How to Keep Your Parish Alive

How to Keep Your Parish Alive

Eileen DiFranco

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The Catholic Church cannot uplift or minister by diminishing its presence in the world. The ongoing priest shortage has led to the massive, worldwide closure of parishes, largely without the input or consent of the laity. Eileen DiFranco insists that the People of God deserve better. Her beautifully written and meticulously researched How To Keep Your Parish Alive provides those faced with parish closings with a practical way to resurrect their parish as an intentional Eucharistic community much like the way the church was organized at its beginning. It is informative, hard-hitting, and ultimately deeply inspiring.


DiFranco inspires us to want to be part of a parish centered on God’s love for us and on our response to that love by loving others.”    
-- Betty Clermont, author of
The NeoCatholics: Implementing Christian Nationalism in America.

Anyone who knows Eileen DiFranco knows her passion and her lack of fear. In How to Keep Your Parish Alive the reader gets to know her deep insights into love, community, scripture, and the message of Jesus. DiFranco goes beyond injustice to provide practical advice about forming – or perhaps joining – an intentional Christian community.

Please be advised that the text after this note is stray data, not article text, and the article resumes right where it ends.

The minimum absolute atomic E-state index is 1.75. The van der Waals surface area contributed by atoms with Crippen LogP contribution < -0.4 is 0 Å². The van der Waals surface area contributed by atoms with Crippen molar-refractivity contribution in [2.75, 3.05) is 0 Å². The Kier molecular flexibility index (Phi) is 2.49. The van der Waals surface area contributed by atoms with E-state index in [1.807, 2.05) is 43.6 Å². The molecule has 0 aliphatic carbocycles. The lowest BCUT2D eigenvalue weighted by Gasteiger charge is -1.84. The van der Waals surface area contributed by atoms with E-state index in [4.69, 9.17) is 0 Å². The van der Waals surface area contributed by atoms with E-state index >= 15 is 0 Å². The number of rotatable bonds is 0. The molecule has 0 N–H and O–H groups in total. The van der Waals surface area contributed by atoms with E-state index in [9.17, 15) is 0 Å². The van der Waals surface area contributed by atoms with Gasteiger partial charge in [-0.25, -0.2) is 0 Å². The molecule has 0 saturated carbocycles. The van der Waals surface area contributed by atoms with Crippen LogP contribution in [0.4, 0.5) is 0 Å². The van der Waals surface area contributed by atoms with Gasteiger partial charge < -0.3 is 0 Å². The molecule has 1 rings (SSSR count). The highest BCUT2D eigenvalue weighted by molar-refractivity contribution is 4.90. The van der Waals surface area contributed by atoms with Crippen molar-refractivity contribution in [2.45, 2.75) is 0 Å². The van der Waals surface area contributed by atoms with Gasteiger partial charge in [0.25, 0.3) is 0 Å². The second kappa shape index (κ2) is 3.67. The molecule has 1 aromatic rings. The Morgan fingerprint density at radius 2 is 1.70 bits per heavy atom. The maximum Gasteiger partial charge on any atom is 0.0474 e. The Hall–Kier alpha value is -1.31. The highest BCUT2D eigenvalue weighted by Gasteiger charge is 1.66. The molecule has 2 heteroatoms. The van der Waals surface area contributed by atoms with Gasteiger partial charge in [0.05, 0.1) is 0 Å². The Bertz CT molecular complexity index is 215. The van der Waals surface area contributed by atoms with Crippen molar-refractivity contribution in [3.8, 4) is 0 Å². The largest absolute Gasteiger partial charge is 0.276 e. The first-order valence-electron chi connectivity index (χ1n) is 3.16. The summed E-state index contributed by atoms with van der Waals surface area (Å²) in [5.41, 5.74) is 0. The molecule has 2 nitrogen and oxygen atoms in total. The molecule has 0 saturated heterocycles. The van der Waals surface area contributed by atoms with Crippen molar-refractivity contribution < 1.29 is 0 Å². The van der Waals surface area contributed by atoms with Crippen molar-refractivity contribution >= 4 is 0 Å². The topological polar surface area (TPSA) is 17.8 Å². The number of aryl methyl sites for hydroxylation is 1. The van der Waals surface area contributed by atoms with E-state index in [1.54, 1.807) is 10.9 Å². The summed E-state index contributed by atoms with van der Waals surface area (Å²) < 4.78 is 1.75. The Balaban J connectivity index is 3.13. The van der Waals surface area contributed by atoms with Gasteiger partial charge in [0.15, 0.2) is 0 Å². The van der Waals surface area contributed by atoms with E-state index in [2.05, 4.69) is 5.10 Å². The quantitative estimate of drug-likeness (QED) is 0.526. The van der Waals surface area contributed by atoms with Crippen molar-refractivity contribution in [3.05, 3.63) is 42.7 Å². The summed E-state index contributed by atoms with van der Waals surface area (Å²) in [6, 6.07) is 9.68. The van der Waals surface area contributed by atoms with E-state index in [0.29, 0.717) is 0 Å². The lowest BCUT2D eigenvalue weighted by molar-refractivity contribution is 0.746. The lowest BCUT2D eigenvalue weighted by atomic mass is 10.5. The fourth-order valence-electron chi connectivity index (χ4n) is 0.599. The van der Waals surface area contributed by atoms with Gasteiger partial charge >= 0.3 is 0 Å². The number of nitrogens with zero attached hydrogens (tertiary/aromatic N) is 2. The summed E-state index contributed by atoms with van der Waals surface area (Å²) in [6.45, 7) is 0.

--Regina Bannan, Ph.D.

In every age the church needs prophets, not to predict some future events but to challenge and energize people to reflect and to reform church structures. In every age the church needs reform and reformers otherwise, the Gospel is not proclaimed and the church becomes just that closed and empty building down the street. As Eileen DiFranco says, we are living in desperate times and the church must be characterized today by its active presence and availability, not its absence or pastoral chaos.

Eileen Di Franco is a prophet indeed. She is wife, mother, teacher, and a Roman Catholic woman priest. In her book, How To Keep Your Parish Alive”  DiFranco correctly assesses and describes the current pastoral calamities arising and spreading across the church in the United States. More importantly she proposes creative and life-giving structural changes that offer encouragement and hope for today and tomorrow. She realistically addresses parish closings, a shortage of ordained ministers, financial accountability, shared decision-making, combating hierarchical power, building small communities of faith, and moving the church from signs of death to Christian realities of resurrection and ascension.
-- John A. Dick , Ph.D., international speaker and journalist, is an historical theologian, emeritis Catholic University of Leuven